Butser Hill run : the sunshine & sunset

With this weekend being the 7th anniversary of my blog I was determined to revisit a special place in my heart, Butser Hill, situated in the beautiful Queen Elizabeth Country Park (QECP) and bathed in early February sunshine, it didn’t let me down. You could almost say the timing was perfect.

During the Winter months, unless you pop out for a lunchtime walk you can spend the whole working week without natural light. As I jumped into the car I was excited to be chasing the day knowing that I was making the most of my time, after all, you can’t put a price on boosting your mood !!

Maximizing the remaining light meant beating the sinking sun as it inevitably drops down below the horizon. Elevation was the answer, the higher you go the more time you have to dodge the shadows from the sunset. My destination, Butser Hill, is the highest point on the South Downs.

The location and weather would provide great photographic opportunities but far outweighing this was the inspiring and emotionally motivating experience of the scenery, fresh air, views and nature (even if it was cold) ha ha.

The base of the hill fills you with anticipation as it slowly ramps up with the well trodden path heading towards a gate which isn’t even half way up. The lower slopes were already covered in shade so I knew I needed to press on. Heading towards the gate is the steepest section, to the point that, you can’t see the gate or the rest of the hill, as the photo above shows.

Looking back towards QECP the light seemed to be getting brighter or clearer, it’s hard to explain, perhaps it was the isolated location, less light pollution as it were or maybe my senses were just that much more focused as I knew the clock was ticking towards sundown.

We often hear of Vitamin D and serotonin as being the sunshine vitamins and even though there certainly wasn’t any warmth in the sun you could feel an inner glow of warmth. This might not be the Alps but you can see Portsmouth in the distance and the Isle of Wight further beyond.

I was in my element breathing in the fresh air on my run/jog/walk and with it being 4.30pm or so I had the whole experience virtually to myself. The phrase “if you could bottle this and keep it for ever” came to mind. I carried on with a measured jog due to Butser being about a 500 feet climb and even though the path is straight, various sections of sheep poo added to a zig zag running pattern but this probably helped with the steep hill !!

I didn’t meet any sheep until further up the hill and when I did they had a certain look in their eyes, especially the fourth one back who appeared to be tapping his foot as if to say “move on there’s nothing to see here, only us sheep”. Being higher up every colour seemed to be more vibrant, the blue sky had started to tinge pink and that was offset against the green grass.

The summit of Butser flattens out and gives you a few hundred meters of grassland before reaching the all important trig point. Once at the highest point my hard work had paid off because I’d literally kept the shadows at bay by climbing the hill. The hight of the hill lends itself to the satellite communications tower which even thought not that pleasing on the eye is probably one of the reasons my smartphone got its signal.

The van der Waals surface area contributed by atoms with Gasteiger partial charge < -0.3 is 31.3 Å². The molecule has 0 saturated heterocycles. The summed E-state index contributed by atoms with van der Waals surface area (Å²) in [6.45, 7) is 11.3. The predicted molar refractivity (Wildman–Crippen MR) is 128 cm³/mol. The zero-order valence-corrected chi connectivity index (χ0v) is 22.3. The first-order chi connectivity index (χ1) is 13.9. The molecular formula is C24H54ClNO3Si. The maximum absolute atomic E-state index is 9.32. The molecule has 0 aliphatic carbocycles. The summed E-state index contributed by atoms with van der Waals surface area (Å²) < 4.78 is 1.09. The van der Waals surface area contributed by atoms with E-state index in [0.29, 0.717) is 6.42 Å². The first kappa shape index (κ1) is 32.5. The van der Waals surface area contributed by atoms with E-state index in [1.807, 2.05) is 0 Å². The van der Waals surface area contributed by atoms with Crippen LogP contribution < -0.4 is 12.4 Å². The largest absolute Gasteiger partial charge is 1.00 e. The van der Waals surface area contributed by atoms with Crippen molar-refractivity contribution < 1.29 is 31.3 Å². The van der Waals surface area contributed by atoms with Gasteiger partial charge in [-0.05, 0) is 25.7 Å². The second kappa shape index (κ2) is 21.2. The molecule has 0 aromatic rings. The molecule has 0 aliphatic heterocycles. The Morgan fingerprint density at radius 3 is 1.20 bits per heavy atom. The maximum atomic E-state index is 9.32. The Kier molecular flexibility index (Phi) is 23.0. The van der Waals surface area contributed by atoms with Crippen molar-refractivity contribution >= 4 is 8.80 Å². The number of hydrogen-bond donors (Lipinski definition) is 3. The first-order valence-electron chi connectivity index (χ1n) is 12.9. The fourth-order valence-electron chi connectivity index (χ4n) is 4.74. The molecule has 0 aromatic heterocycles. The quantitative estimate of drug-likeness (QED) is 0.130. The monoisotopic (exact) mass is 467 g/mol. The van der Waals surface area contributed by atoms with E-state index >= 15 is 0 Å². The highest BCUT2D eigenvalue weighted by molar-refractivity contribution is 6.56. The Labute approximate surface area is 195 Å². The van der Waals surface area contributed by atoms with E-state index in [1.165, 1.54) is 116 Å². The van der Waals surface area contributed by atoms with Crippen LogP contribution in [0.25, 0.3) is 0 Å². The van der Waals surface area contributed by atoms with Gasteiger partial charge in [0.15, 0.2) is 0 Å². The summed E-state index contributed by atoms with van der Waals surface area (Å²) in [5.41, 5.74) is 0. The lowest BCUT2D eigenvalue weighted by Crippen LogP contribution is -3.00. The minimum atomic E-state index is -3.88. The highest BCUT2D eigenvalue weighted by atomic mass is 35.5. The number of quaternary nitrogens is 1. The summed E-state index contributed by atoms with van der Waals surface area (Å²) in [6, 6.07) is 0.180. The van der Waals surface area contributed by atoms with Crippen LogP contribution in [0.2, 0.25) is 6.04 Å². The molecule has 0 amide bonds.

Considering that I’d only left work a matter of hours ago the natural light, even though it was fading, is a stark contrast to the office florescent lighting, computer and phone screens that we are used to using. I thought the satellite tower almost looked like an Apollo space craft and the setting sun could have been the rocket engines firing it up towards the moon (or is that just me ?)

Leaving the trig point I ran down to the gate and back up twice which bagged me just over 1,100 feet of elevation in total. By now the temperature seemed to have dropped while the wind had picked up, however, in many ways this just makes you feel more alive !!

I think it’s important to take something away from an experiences that you have thoroughly enjoyed, to notice that all of your senses have been heightened, to appreciate how lucky you are to live in such a beautiful part of the world but also to use it as a point of reference for the future.

In many ways nothing has changed on this hill in the last twenty five years that I’ve been visiting it but at the same time the world has moved on. Taking moments to fully absorb the surroundings that you choose to visit can have a powerful effect on you. I’ve had a few niggling injuries recently but as I descended towards the car park and the new caf├ę (which was unfortunately shut as I’d been having too much fun) I resolved to keep channeling this feeling into not only my running but day to day life.

As I watched the procession of car lights on the A3 with darkness falling I realised my time was almost up. Spring isn’t too far away which means we’ll have the opportunity to delight in so many more daylight hours, make the most of it, embrace it and enjoy sharing it with others.

Before I started writing this I jotted down as many “light” analogies / sayings as I could think of and the one thing I noticed was that they were all positive. So, brighten up your day and watch your face light up when you get outdoors in the natural daylight.

Getting outdoors really does have so many benefits. Thanks for reading.

Rog